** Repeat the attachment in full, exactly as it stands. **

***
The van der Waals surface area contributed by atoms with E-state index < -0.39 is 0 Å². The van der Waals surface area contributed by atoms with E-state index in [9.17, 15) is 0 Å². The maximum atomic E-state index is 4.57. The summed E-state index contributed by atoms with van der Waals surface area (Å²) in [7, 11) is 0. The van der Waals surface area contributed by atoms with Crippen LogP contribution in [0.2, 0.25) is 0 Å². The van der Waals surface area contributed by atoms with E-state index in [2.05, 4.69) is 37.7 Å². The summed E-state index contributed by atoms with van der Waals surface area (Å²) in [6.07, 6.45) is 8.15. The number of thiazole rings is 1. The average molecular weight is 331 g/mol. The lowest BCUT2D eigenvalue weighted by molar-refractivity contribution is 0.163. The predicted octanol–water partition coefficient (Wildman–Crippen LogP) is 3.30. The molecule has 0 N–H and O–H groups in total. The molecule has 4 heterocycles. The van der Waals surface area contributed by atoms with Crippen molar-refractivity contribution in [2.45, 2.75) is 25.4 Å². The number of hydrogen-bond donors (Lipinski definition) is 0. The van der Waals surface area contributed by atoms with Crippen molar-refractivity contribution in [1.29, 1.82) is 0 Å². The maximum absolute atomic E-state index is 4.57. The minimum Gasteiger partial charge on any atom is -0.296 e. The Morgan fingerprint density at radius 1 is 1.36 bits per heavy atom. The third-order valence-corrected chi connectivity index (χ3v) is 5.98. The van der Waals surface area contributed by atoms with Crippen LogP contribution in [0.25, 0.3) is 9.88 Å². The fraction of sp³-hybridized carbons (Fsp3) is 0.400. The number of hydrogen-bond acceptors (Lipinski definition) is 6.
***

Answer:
The van der Waals surface area contributed by atoms with E-state index < -0.39 is 0 Å². The van der Waals surface area contributed by atoms with E-state index in [9.17, 15) is 0 Å². The maximum atomic E-state index is 4.57. The summed E-state index contributed by atoms with van der Waals surface area (Å²) in [7, 11) is 0. The van der Waals surface area contributed by atoms with Crippen LogP contribution in [0.2, 0.25) is 0 Å². The van der Waals surface area contributed by atoms with E-state index in [2.05, 4.69) is 37.7 Å². The summed E-state index contributed by atoms with van der Waals surface area (Å²) in [6.07, 6.45) is 8.15. The number of thiazole rings is 1. The average molecular weight is 331 g/mol. The lowest BCUT2D eigenvalue weighted by molar-refractivity contribution is 0.163. The predicted octanol–water partition coefficient (Wildman–Crippen LogP) is 3.30. The molecule has 0 N–H and O–H groups in total. The molecule has 4 heterocycles. The van der Waals surface area contributed by atoms with Crippen molar-refractivity contribution in [2.45, 2.75) is 25.4 Å². The number of hydrogen-bond donors (Lipinski definition) is 0. The van der Waals surface area contributed by atoms with Crippen molar-refractivity contribution in [1.29, 1.82) is 0 Å². The maximum absolute atomic E-state index is 4.57. The minimum Gasteiger partial charge on any atom is -0.296 e. The Morgan fingerprint density at radius 1 is 1.36 bits per heavy atom. The third-order valence-corrected chi connectivity index (χ3v) is 5.98. The van der Waals surface area contributed by atoms with Crippen LogP contribution in [0.25, 0.3) is 9.88 Å². The fraction of sp³-hybridized carbons (Fsp3) is 0.400. The number of hydrogen-bond acceptors (Lipinski definition) is 6.